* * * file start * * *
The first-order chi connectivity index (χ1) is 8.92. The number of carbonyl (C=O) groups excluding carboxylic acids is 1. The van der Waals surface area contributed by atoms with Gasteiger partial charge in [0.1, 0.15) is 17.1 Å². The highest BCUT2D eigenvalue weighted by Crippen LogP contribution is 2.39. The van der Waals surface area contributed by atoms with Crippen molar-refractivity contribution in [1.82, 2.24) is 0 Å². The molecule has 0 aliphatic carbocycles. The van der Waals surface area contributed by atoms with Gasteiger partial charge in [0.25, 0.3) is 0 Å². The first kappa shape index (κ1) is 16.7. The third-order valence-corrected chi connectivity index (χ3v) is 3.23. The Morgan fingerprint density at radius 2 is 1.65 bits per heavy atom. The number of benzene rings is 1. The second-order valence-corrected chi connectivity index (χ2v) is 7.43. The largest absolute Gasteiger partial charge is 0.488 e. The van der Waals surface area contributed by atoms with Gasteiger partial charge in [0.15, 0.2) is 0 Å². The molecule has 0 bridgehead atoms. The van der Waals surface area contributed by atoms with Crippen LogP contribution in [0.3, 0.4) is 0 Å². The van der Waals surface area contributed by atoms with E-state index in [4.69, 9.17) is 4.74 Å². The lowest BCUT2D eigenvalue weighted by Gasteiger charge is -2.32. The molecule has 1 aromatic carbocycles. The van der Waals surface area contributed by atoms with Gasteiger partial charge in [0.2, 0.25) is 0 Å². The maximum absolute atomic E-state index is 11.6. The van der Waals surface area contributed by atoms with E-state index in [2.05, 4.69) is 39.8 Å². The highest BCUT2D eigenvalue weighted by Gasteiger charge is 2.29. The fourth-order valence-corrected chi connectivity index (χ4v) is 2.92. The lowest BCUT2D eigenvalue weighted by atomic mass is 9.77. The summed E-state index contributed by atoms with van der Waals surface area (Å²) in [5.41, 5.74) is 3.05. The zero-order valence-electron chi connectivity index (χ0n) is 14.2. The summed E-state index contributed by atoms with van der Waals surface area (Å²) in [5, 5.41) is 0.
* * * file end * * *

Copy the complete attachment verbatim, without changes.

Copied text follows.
The first-order chi connectivity index (χ1) is 8.92. The number of carbonyl (C=O) groups excluding carboxylic acids is 1. The van der Waals surface area contributed by atoms with Gasteiger partial charge in [0.1, 0.15) is 17.1 Å². The highest BCUT2D eigenvalue weighted by Crippen LogP contribution is 2.39. The van der Waals surface area contributed by atoms with Crippen molar-refractivity contribution in [1.82, 2.24) is 0 Å². The molecule has 0 aliphatic carbocycles. The van der Waals surface area contributed by atoms with Gasteiger partial charge in [0.25, 0.3) is 0 Å². The first kappa shape index (κ1) is 16.7. The third-order valence-corrected chi connectivity index (χ3v) is 3.23. The Morgan fingerprint density at radius 2 is 1.65 bits per heavy atom. The number of benzene rings is 1. The second-order valence-corrected chi connectivity index (χ2v) is 7.43. The largest absolute Gasteiger partial charge is 0.488 e. The van der Waals surface area contributed by atoms with Gasteiger partial charge in [0.15, 0.2) is 0 Å². The molecule has 0 bridgehead atoms. The van der Waals surface area contributed by atoms with Crippen LogP contribution in [0.3, 0.4) is 0 Å². The van der Waals surface area contributed by atoms with E-state index in [4.69, 9.17) is 4.74 Å². The lowest BCUT2D eigenvalue weighted by Gasteiger charge is -2.32. The molecule has 1 aromatic carbocycles. The van der Waals surface area contributed by atoms with Gasteiger partial charge in [0.2, 0.25) is 0 Å². The maximum absolute atomic E-state index is 11.6. The van der Waals surface area contributed by atoms with E-state index in [2.05, 4.69) is 39.8 Å². The highest BCUT2D eigenvalue weighted by Gasteiger charge is 2.29. The fourth-order valence-corrected chi connectivity index (χ4v) is 2.92. The lowest BCUT2D eigenvalue weighted by atomic mass is 9.77. The summed E-state index contributed by atoms with van der Waals surface area (Å²) in [5.41, 5.74) is 3.05. The zero-order valence-electron chi connectivity index (χ0n) is 14.2. The summed E-state index contributed by atoms with van der Waals surface area (Å²) in [5, 5.41) is 0.